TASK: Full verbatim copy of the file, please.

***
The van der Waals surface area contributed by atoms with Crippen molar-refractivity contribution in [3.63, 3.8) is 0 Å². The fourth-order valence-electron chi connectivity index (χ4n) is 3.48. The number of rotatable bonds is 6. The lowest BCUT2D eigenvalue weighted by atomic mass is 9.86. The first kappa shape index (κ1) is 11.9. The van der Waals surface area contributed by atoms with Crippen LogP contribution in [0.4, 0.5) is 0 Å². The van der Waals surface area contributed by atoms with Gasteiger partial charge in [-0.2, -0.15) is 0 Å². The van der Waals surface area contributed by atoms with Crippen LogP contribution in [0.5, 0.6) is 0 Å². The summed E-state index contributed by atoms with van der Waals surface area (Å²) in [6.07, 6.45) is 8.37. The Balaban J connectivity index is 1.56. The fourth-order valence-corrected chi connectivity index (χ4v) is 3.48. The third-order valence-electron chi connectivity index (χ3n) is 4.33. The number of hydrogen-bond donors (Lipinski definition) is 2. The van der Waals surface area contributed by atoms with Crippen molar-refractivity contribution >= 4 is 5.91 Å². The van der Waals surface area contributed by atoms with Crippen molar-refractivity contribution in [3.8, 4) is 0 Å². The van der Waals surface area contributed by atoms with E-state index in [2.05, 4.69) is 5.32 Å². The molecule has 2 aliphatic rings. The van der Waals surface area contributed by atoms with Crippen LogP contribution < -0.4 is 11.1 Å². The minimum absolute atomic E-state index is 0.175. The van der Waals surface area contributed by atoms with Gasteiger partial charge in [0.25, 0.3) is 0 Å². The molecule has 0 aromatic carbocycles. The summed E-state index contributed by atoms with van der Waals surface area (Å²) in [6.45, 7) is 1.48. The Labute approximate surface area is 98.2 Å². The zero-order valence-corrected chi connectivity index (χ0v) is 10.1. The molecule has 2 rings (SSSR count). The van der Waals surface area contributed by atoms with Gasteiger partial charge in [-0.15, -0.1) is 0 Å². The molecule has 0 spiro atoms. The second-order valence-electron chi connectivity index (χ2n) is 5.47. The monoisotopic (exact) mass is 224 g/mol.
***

The van der Waals surface area contributed by atoms with Crippen molar-refractivity contribution in [3.63, 3.8) is 0 Å². The fourth-order valence-electron chi connectivity index (χ4n) is 3.48. The number of rotatable bonds is 6. The lowest BCUT2D eigenvalue weighted by atomic mass is 9.86. The first kappa shape index (κ1) is 11.9. The van der Waals surface area contributed by atoms with Crippen LogP contribution in [0.4, 0.5) is 0 Å². The van der Waals surface area contributed by atoms with Gasteiger partial charge in [-0.2, -0.15) is 0 Å². The van der Waals surface area contributed by atoms with Crippen LogP contribution in [0.5, 0.6) is 0 Å². The summed E-state index contributed by atoms with van der Waals surface area (Å²) in [6.07, 6.45) is 8.37. The Balaban J connectivity index is 1.56. The fourth-order valence-corrected chi connectivity index (χ4v) is 3.48. The third-order valence-electron chi connectivity index (χ3n) is 4.33. The number of hydrogen-bond donors (Lipinski definition) is 2. The van der Waals surface area contributed by atoms with Crippen molar-refractivity contribution >= 4 is 5.91 Å². The van der Waals surface area contributed by atoms with Crippen molar-refractivity contribution in [3.8, 4) is 0 Å². The van der Waals surface area contributed by atoms with E-state index in [2.05, 4.69) is 5.32 Å². The molecule has 2 aliphatic rings. The van der Waals surface area contributed by atoms with Crippen LogP contribution < -0.4 is 11.1 Å². The minimum absolute atomic E-state index is 0.175. The van der Waals surface area contributed by atoms with Gasteiger partial charge in [0.25, 0.3) is 0 Å². The molecule has 0 aromatic carbocycles. The summed E-state index contributed by atoms with van der Waals surface area (Å²) in [6.45, 7) is 1.48. The Labute approximate surface area is 98.2 Å². The zero-order valence-corrected chi connectivity index (χ0v) is 10.1. The molecule has 2 rings (SSSR count). The van der Waals surface area contributed by atoms with Gasteiger partial charge in [-0.15, -0.1) is 0 Å². The molecule has 0 spiro atoms. The second-order valence-electron chi connectivity index (χ2n) is 5.47. The monoisotopic (exact) mass is 224 g/mol.